After Desai’s resignation, Indira Gandhi, the then Prime Minister of India, took over the Ministry of Finance to become the only woman to hold the post of the Finance Minister.

What is an interim budget?

An Interim Budget is not the same as a ‘Vote on Account’. While a ‘Vote on Account’ deals only with the expenditure side of the government’s budget, an Interim Budget is a complete set of accounts, including both expenditure and receipts. An Interim Budget gives the complete financial statement, very similar to a full Budget. While the law does not debar the Union government from introducing tax changes, normally during an election year, successive governments have avoided making any major changes in income tax laws during an Interim Budget.

Appropriation and Finance Bill

An appropriation bill, also known as supply bill or spending bill, is a proposed law that authorizes the expenditure of government funds. It is a bill that sets money aside for specific spending. In most democracies, approval of the legislature is necessary for the government to spend money. There is little difference between the two. A bill, which solely deals with the matters prescribed in Article 110 clause 1 of the Constitution, is considered as a Money Bill. While a finance bill is a bill proposed in the parliament that contains provisions relating to revenue and expenses.

What is Money Bill?

A Money Bill refers to a draft law introduced in Lok Sabha. The Bill deals with issues such as receipt and spending of money, such as tax laws, laws governing borrowing and expenditure of the government, prevention of black money etc. Instead of being a separate Bill in itself, a money bill is more like a category. The Speaker has the power to decide whether a bill is a money bill or ordinary bill. The examples of Money Bills are Finance Bill and Appropriation Bill.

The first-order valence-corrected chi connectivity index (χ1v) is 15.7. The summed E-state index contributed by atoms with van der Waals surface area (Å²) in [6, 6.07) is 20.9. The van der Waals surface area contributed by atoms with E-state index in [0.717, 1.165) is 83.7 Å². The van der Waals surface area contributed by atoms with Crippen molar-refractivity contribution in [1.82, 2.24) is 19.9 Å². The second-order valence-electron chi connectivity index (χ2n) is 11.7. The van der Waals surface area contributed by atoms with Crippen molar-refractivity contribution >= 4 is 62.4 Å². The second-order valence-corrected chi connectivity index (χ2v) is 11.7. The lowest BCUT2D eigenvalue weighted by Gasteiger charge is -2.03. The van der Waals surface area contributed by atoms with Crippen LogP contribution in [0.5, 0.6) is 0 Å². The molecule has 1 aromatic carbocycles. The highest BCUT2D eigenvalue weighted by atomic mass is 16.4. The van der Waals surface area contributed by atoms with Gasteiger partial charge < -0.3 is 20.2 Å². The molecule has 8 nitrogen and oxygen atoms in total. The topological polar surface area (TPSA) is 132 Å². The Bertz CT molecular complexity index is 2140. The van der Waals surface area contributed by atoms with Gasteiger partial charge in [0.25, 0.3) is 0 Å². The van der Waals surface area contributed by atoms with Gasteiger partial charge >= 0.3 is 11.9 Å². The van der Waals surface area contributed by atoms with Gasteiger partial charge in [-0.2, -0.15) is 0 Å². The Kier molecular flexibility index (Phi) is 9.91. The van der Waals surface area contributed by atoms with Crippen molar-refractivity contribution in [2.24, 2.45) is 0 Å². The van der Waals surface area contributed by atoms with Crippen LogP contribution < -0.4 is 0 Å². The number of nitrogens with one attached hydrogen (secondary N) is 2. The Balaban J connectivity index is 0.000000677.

Article 110 of Indian constitution talks about Money Bill.

Under Article 110(1) of the Constitution, a Bill is deemed to be a Money Bill if it contains only provisions dealing with all or any of the following matters:
(a) the imposition, remission, abolition, alteration or regulation of any tax;(b) regulation of borrowing by the government;(c) custody of the Contingency Fund or Consolidated Fund of India, and payments into or withdrawals from these Funds;(d) appropriation of money out of the Consolidated Fund of India;(e) declaring of any expenditure to be expenditure charged on the Consolidated Fund of India or the increasing of the amount of any such expenditure;(f) receipt of money on account of the Consolidated Fund of India or the public account of India or the custody or issue of such money or the audit of the accounts of the Union or of a State; or (g) any matter incidental to any of the matters specified in sub-clauses (a) to (f).